Market versus planning? Production relations in contemporary capitalism
The concept of planning has been traditionally associated to a national state capacity to centrally allocate and distribute resources in a long-term basis. It has been particularly applied to industrial policy and used to describe the macroeconomics of a wide range of experiences, going from the former so-called socialist countries to contemporary China, but also as an instrument and framework for contributing to development in the periphery.
However, it has also been incorporated into the analysis of the relations within multinational companies and between firms in general, which in the context of the “New Division of Labor” characterized by global commodity chains, do not only rely on market transactions to conduct their operations, but involve themselves in planning relations.
Therefore, the idea of market and planning as opposed productive relationships that take place in different, autonomous and independent spheres (i.e., the economy and the state) is a constraint for understanding contemporary capitalism where power relations, far from belonging to States’ as a circumscribed and separate sphere, could rather be conceived as planning relations, that develop throughout most of capitalist institutions.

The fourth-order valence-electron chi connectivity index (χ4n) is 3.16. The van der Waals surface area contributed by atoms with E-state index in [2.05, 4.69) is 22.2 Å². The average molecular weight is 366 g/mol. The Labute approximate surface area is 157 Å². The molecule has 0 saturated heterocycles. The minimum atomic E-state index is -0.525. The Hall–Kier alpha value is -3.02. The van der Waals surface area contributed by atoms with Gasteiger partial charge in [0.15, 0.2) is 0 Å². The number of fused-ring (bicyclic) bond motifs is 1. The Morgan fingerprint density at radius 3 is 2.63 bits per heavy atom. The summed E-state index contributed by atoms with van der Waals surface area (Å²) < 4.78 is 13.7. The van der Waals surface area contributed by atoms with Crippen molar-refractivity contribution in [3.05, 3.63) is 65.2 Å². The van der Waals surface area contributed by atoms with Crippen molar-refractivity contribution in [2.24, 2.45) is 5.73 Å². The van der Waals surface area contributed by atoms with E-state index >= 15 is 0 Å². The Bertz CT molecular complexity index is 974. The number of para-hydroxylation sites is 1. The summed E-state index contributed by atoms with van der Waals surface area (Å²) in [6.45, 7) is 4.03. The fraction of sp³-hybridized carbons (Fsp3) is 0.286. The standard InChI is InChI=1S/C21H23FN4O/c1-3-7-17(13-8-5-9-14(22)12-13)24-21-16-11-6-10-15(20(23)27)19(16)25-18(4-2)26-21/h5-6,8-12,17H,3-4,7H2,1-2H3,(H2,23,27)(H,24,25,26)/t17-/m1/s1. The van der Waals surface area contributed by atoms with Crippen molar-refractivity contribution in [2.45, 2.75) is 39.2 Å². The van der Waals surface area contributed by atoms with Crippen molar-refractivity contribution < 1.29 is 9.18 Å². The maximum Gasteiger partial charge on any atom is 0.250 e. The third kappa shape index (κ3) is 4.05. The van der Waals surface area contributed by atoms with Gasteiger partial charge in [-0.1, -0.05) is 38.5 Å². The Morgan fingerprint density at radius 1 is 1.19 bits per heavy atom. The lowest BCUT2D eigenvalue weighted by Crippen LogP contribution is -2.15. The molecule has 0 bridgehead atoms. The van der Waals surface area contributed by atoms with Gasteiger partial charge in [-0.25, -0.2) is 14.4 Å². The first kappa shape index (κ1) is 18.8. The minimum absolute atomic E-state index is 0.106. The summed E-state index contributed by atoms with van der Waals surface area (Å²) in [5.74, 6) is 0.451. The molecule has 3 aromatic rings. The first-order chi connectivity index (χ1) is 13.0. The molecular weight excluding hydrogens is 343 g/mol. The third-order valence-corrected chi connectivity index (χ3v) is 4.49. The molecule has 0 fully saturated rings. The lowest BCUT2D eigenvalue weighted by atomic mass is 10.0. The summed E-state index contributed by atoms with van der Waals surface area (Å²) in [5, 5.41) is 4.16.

In this call we invite young scholars to submit proposals aimed at rethinking the concepts of planification, power, market relations and the state and also discussing experiences that challenge the previously discussed traditional understandings. We will particularly welcome works dealing with the basic concepts of Classical Political Economy (value, money, capital) and also on contemporary discussions such as Global Value Chains, Global Production Networks, supranational policies and innovation (for example, monopoly capital or intellectual monopoly).
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